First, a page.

This collaborative installation is inspired by the moving and powerful expressions of solidarity that emerged as chalky sidewalk slogans and impassioned murals throughout Chicago in the wake of George Floyd’s murder. Walls, sidewalks, front yards, and windows throughout the city’s diverse neighborhoods reflected individual and community values. These public yet personal affirmations bring awareness to social injustices that have long impacted our city and nation.

RE-WIRED explores the role that art, craft, and making can play in facilitating communication and humanizing the other. As a material for self-expression, wire is a conduit for transmitting energy and facilitating communication across borders. Here, wire is the primary material for voices that often go unheard. These panels are the result of a collaborative process by individual artists and makers with widely varied backgrounds. They worked together to conceive the installation during creative workshops at the PO Box Collective in Rogers Park and at Access Living, a service, advocacy, and disability cultural center for disabled individuals run and led by disabled people.

Special Thanks: Collaborators & Makers

Lucia Andrade, Beth Bendsten, Katelin Skye Bennett, Betsy Bennifeld, Sumant Chugh, Bona Chun, Jaime Jay Cornejo, Mark Alcazar Diaz, Sarah Doe, Isissia Drake, Larryah Fletcher, Rea Gan, Abla Gharib, Mohammed Gharib, Charlotte “Chuck” Gruman, Curtis Harris, Javier Hernandez, Heayoung Jeng, Lance Johnson, Anke Loh, Alisa Mailboroda, Andreea Maxim, Cesar Mendez, Yuqing Ren, Iliana Rivera, Bahra Pustar, Leo Salazar, Sharon Shoji, Alexis Smith, Warocha Soontornsiri, Jaime Studenroth, Nikhaar Surti, Savneet Talwar, Liz Troy, Valeria Watson, Sandie Yi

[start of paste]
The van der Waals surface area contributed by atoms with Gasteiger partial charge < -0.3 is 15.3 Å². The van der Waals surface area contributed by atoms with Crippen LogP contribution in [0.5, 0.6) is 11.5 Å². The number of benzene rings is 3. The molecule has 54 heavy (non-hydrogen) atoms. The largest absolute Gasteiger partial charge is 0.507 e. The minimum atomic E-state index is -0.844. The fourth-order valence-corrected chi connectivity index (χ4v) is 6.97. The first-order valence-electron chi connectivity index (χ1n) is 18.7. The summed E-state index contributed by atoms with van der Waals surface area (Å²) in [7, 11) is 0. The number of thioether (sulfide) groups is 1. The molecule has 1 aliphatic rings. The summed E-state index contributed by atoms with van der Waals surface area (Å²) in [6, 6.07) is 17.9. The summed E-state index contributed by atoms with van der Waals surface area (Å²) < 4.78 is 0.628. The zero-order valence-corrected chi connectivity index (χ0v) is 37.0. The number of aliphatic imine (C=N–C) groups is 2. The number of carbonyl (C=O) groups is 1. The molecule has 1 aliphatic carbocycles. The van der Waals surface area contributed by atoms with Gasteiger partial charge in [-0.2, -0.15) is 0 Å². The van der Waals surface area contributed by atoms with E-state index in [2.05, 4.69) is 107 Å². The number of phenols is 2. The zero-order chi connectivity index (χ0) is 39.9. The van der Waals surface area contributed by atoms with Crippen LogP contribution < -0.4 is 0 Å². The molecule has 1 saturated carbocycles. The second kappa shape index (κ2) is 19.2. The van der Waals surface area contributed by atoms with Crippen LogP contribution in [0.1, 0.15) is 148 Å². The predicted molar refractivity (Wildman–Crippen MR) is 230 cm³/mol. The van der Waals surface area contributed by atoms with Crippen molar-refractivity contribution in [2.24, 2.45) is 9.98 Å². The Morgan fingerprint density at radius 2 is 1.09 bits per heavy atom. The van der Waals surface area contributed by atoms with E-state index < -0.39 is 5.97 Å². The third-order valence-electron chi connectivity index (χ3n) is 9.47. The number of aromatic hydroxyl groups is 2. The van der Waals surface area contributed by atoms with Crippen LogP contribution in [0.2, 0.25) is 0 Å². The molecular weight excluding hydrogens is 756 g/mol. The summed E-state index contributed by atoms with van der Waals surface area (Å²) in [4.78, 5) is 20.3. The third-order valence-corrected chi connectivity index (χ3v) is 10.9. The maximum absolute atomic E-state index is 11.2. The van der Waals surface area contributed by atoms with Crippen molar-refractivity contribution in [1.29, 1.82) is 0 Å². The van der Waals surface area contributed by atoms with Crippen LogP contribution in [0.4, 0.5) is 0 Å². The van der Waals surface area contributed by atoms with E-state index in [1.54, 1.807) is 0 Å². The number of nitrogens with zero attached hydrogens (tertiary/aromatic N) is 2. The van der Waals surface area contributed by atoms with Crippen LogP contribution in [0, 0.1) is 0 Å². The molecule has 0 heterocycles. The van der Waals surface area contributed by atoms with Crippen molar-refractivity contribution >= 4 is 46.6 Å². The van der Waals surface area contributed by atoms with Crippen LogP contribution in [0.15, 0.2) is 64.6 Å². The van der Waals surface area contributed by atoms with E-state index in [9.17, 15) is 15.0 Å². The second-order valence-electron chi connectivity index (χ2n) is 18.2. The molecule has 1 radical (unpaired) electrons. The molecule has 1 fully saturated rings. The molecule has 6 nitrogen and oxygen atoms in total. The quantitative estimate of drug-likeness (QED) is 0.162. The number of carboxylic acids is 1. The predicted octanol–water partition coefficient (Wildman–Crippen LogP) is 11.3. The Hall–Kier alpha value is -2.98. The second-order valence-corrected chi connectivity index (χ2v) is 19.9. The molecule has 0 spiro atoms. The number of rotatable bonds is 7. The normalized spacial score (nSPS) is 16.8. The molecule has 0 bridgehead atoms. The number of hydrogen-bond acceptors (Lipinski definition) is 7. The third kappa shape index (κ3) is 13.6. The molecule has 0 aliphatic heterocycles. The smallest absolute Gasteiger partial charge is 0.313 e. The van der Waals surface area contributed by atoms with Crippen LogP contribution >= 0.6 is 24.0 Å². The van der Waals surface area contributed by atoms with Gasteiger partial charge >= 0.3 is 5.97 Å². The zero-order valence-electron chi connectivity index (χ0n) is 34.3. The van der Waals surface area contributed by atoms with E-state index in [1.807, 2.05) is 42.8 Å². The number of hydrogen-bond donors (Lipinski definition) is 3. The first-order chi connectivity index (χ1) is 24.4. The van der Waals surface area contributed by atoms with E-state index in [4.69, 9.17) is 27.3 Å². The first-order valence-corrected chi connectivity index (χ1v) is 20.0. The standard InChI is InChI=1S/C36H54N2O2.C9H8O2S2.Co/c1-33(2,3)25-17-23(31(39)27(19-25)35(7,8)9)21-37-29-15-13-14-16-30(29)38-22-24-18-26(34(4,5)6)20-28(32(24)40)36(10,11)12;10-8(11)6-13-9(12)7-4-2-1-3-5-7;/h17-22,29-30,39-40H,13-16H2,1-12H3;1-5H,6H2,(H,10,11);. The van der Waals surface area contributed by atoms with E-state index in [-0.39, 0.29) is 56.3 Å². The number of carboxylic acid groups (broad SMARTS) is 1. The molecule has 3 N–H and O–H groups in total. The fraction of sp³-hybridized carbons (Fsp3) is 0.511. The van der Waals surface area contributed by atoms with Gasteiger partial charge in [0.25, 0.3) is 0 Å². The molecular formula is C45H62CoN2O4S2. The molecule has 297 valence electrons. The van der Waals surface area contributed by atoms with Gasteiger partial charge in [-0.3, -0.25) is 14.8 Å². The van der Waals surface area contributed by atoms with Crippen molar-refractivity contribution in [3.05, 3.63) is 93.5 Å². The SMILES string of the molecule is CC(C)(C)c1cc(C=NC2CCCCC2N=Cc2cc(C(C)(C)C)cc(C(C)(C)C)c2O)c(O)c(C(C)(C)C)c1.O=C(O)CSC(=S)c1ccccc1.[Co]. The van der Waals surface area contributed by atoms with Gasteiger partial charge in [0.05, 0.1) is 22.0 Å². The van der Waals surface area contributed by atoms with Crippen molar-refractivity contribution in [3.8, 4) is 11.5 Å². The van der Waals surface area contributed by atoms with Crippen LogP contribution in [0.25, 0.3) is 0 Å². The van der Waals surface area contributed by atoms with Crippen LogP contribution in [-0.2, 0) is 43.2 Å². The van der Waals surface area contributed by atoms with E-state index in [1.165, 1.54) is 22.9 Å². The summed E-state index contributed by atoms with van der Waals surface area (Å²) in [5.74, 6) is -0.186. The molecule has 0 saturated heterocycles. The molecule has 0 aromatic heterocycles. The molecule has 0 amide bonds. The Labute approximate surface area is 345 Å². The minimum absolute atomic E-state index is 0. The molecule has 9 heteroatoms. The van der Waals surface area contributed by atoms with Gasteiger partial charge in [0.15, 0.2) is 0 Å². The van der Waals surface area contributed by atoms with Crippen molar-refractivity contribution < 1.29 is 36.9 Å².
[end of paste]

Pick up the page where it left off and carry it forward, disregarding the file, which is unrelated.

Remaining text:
Access Living: Karen Tamley, Sandie Yi, Beth Bendtsen

PO Box Collective: Savneet Talwar

Art Supplies provided by Barbara Koenen, The Creative Chicago Reuse Exchange (CCRx)


This program is partially supported by a grant from the Illinois Arts Council Agency, and is supported by a DCASE Individual Artists Program Grant. The contents of this exhibition were developed under a grant from the National Institute on Disability, Independent Living, and Rehabilitation Research (NIDILRR grant number 90RTCP0005). NIDILRR is a Center within the Administration for Community Living (ACL), Department of Health and Human Services (HHS). The contents of this exhibition do not necessarily represent the policy of NIDILRR, ACL, or HHS, and you should not assume endorsement by the Federal Government. This program is partially supported by a grant from the Illinois Arts Council Agency, Shirly Ryan Ability Lab and Bodies of Work: Network Of Disability Art and Culture.